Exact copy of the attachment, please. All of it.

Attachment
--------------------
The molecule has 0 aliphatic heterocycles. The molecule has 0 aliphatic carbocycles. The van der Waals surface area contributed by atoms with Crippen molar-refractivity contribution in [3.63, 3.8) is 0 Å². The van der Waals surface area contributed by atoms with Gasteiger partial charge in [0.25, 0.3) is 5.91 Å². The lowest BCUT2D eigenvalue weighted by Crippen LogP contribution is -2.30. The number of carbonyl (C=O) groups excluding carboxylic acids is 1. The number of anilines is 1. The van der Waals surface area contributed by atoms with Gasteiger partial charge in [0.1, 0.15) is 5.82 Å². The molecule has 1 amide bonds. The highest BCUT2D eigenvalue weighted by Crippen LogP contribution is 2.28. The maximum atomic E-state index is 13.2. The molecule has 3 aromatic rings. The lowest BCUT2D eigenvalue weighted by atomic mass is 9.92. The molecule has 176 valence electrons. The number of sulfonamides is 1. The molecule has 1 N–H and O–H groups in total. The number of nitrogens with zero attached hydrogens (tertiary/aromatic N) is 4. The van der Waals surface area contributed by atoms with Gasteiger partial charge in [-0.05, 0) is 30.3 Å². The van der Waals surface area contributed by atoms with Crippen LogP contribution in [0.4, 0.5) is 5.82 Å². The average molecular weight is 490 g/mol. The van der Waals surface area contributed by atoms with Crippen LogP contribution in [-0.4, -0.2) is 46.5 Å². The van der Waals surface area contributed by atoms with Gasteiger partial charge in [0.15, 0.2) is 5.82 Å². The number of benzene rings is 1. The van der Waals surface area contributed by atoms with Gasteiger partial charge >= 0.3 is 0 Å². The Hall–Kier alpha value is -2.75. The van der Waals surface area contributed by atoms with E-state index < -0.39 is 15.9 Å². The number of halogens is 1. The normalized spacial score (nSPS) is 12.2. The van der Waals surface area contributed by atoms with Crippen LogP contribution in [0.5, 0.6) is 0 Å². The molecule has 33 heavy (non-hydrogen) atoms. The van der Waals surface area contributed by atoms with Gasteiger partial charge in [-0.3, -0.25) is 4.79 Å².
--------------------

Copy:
The molecule has 0 aliphatic heterocycles. The molecule has 0 aliphatic carbocycles. The van der Waals surface area contributed by atoms with Crippen molar-refractivity contribution in [3.63, 3.8) is 0 Å². The van der Waals surface area contributed by atoms with Gasteiger partial charge in [0.25, 0.3) is 5.91 Å². The lowest BCUT2D eigenvalue weighted by Crippen LogP contribution is -2.30. The number of carbonyl (C=O) groups excluding carboxylic acids is 1. The number of anilines is 1. The van der Waals surface area contributed by atoms with Gasteiger partial charge in [0.1, 0.15) is 5.82 Å². The molecule has 1 amide bonds. The highest BCUT2D eigenvalue weighted by Crippen LogP contribution is 2.28. The maximum atomic E-state index is 13.2. The molecule has 3 aromatic rings. The lowest BCUT2D eigenvalue weighted by atomic mass is 9.92. The molecule has 176 valence electrons. The number of sulfonamides is 1. The molecule has 1 N–H and O–H groups in total. The number of nitrogens with zero attached hydrogens (tertiary/aromatic N) is 4. The van der Waals surface area contributed by atoms with Gasteiger partial charge in [-0.05, 0) is 30.3 Å². The van der Waals surface area contributed by atoms with Crippen LogP contribution in [0.4, 0.5) is 5.82 Å². The average molecular weight is 490 g/mol. The van der Waals surface area contributed by atoms with Crippen LogP contribution in [-0.4, -0.2) is 46.5 Å². The van der Waals surface area contributed by atoms with Gasteiger partial charge in [0.15, 0.2) is 5.82 Å². The number of benzene rings is 1. The van der Waals surface area contributed by atoms with Gasteiger partial charge >= 0.3 is 0 Å². The Hall–Kier alpha value is -2.75. The van der Waals surface area contributed by atoms with E-state index < -0.39 is 15.9 Å². The number of halogens is 1. The normalized spacial score (nSPS) is 12.2. The van der Waals surface area contributed by atoms with Crippen LogP contribution in [0.5, 0.6) is 0 Å². The molecule has 33 heavy (non-hydrogen) atoms. The van der Waals surface area contributed by atoms with Gasteiger partial charge in [-0.3, -0.25) is 4.79 Å².